The Homeland Security Department is rushing to give civilian agencies tools so they can share information about cybersecurity threats nearly as they happen, Secretary Jeh Johnson said Wednesday.
Acknowledging that the government’s cybersecurity capabilities are not where they need to be, Johnson said he had made boosting those capabilities “a personal mission.”
He is elevating the department’s cyber information-sharing hub so that its leaders report directly to him. The National Cybersecurity and Communications Integration Center, or NCCIC, coordinates incident communication and response among civilian agencies and the private sector.
It has an “aggressive schedule for deployment of next-generation information sharing techniques,” he told the audience at the Center for Strategic and International Studies in Washington.
“Oneofthethingswe’redoingwithconsiderableurgencyisgettingtonear–real–timeinformationsharing,sowhensomethingcomesinthedoor,wecandothepropervettingforprivacyandsoforthandgetitoutinautomatedfashiontoplayerswhoneedthatinformation,” he said.
DHS automates the sharing of cyber-threat indicators. One agency has begun receiving information through the system a month ahead of schedule. Johnson said he expected “multiple” agencies, as well as companies that regularly work with NCCIC , to join in by October.
At the same time, agencies are becoming more diligent about their own cyber defenses, he said. DHS ordered agencies on May 21 to fix critical vulnerabilities in their networks that the NCCIC had identified. For the first time, the department compelled agencies to act quickly by issuing a “Binding Operational Directive,” which Congress last year gave it the authority to do. It would be the first of many, he said.
“We’regoingtodoalotmoreofthesebecausewesawthatagencieswereabletocleanupsomethinglike60percentofthevulnerabilitiesweidentifiedinaveryshortamountoftime,” he said.
Johnson’s remarks come on the heels of multiple data breaches at the Office of Personnel Management. Investigations into those breaches are ongoing. The government still is not prepared to publicly identify the leading suspect, he said.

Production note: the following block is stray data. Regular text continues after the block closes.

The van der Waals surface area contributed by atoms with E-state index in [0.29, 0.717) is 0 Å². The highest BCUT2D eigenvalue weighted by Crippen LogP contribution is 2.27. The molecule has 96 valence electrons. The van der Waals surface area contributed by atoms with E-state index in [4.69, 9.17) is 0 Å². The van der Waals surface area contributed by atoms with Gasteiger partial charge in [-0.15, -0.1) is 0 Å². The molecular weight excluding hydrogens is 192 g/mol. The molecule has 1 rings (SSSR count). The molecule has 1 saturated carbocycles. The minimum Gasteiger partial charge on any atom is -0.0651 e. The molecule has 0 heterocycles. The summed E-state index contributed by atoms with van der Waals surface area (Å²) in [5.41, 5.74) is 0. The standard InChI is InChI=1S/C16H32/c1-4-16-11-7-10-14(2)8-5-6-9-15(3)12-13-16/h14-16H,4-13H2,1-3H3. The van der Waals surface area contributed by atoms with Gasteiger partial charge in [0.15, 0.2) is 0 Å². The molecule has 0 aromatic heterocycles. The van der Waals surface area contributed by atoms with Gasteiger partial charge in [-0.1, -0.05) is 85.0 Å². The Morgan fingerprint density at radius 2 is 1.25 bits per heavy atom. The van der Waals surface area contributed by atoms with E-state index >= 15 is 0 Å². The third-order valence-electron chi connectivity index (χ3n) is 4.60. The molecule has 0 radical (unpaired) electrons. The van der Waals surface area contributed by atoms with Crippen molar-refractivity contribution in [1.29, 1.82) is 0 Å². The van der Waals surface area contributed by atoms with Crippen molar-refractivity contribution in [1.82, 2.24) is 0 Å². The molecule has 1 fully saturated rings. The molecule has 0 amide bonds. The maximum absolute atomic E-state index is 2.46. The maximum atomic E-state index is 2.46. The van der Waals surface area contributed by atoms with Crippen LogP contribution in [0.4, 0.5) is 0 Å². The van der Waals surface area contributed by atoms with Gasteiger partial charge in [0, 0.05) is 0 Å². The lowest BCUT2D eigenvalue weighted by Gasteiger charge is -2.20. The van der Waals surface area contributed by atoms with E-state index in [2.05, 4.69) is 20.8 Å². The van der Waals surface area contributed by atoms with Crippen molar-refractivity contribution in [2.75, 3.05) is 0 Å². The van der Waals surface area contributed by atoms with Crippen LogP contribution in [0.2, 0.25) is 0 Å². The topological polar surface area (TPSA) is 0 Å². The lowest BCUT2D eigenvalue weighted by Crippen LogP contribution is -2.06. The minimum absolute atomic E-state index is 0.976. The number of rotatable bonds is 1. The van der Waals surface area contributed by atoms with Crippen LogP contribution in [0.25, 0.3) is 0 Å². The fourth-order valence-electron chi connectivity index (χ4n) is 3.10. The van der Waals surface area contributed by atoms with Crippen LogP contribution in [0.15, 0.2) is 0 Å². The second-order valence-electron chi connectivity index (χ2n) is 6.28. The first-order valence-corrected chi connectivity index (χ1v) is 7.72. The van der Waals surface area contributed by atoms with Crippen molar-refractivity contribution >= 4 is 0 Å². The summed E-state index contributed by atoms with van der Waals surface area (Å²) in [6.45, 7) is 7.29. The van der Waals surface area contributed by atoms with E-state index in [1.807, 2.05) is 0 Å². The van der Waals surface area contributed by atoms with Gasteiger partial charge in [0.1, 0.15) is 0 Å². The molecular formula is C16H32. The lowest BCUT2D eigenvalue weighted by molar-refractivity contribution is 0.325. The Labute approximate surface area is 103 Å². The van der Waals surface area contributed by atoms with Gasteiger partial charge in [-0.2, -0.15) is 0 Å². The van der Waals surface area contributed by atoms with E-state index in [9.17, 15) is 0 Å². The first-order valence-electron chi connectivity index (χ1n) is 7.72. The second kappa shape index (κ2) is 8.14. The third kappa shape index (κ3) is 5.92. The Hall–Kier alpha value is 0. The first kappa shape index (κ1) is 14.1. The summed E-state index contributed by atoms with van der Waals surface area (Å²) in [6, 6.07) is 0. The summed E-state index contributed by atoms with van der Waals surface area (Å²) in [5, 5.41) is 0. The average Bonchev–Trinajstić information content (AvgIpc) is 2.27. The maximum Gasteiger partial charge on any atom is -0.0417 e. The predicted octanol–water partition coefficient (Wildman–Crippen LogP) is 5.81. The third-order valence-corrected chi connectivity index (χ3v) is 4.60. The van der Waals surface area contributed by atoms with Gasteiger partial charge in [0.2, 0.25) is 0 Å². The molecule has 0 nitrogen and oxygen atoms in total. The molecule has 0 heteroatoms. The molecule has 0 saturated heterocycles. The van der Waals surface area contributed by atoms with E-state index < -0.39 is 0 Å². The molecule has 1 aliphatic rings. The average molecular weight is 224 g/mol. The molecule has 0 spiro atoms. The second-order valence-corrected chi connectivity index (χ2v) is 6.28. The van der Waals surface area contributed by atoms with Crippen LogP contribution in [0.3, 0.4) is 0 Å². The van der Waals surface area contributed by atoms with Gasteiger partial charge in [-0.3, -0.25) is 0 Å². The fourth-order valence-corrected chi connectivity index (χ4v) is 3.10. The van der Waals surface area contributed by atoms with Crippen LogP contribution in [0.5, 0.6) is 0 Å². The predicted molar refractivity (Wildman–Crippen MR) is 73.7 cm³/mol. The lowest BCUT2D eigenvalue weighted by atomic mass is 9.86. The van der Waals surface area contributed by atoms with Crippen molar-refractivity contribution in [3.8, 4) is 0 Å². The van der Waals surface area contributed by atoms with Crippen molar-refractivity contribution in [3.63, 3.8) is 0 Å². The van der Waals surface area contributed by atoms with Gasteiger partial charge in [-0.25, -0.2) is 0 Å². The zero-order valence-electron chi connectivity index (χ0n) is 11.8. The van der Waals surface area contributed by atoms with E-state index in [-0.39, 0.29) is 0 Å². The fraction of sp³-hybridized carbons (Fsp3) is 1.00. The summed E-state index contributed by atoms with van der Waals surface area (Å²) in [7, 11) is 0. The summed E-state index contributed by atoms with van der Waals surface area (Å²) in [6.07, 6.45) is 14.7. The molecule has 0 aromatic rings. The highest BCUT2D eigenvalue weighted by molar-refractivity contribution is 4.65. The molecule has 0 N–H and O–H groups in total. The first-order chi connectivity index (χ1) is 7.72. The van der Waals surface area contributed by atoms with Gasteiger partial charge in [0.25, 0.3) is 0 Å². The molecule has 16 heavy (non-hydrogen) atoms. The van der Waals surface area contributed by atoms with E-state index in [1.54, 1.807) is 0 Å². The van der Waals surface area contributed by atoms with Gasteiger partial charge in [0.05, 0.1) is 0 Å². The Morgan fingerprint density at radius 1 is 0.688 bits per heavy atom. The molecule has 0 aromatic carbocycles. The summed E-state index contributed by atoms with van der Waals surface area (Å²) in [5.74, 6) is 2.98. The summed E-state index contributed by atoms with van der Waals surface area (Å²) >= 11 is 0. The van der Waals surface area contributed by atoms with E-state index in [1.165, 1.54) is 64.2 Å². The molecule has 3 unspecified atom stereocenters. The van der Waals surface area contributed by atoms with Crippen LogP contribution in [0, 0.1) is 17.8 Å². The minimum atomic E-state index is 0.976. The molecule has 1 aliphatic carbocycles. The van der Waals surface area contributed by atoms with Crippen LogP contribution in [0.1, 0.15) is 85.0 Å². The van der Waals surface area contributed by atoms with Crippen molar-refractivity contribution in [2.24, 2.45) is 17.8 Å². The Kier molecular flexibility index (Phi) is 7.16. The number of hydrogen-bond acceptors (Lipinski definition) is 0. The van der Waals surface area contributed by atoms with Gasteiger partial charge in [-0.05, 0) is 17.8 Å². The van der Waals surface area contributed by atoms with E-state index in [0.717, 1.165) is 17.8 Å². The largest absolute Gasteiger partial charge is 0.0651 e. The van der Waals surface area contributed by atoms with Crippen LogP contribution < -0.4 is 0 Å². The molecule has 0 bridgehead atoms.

As if to underscore the urgency for this type of communication among agencies and companies alike, Johnson said that United Airlines, the New York Stock Exchange and the Wall Street Journal had suffered cyber “malfunctions” earlier in the day. He had spoken to leaders of all three organizations, he said.
Johnson urges Congress to pass cybersecurity legislation
Johnson called on Congress to pass legislation that would knock down remaining barriers to sharing cyber-threat information. Agency lawyers are still reluctant to share sensitive information with DHS, which slows down the government’s response, said Johnson, a former Pentagon lawyer.
He endorsed House legislation that would spell out DHS’ legal authority to receive information about cybersecurity risks from other parts of the government. The authority is particularly important as the department prepares to launch EINSTEIN 3A, a system capable of identifying and blocking cyber threats, throughout the government. Johnson has ordered DHS to make parts of the system available to the entire civilian government by the end of the year. It currently covers 45 percent of those agencies.
He also reiterated his support for legislation that would legally protect companies that share this sort of information with the government. Congress has repeatedly attempted, and failed, to pass measures that would shield companies from civil and criminal prosecution.
“From my corporate-lawyer days, I know how boards of directors think. Limiting liability for sharing cyber threat indicators is meant to be a strong encouragement and inducement to help us in the cybersecurity mission of the country,” he said.
He said he was encouraged by Congress’ recent attention to the government’s cybersecurity problems.
Other senior officials have pointed to China as the most likely perpetrator of the OPM data breaches. Johnson said he had visited Beijing in April to meet with Chinese government officials and that he would continue to talk with them about cybersecurity in hopes of reaching common ground. But he said it was “a work in progress.”
“We have differing views on a lot of fundamental issues, a lot of fundamental understandings about the nature of cybersecurity,” he said.
When asked whether the United States would consider such breaches acts of war, Johnson said he paid little heed to how such events are characterized.
“It’s more significant that the response be proportionate, although not necessarily of the same kind,” he said. “We don’t need to say it’s an act of war to respond proportionally. I believe appropriate responses are important.”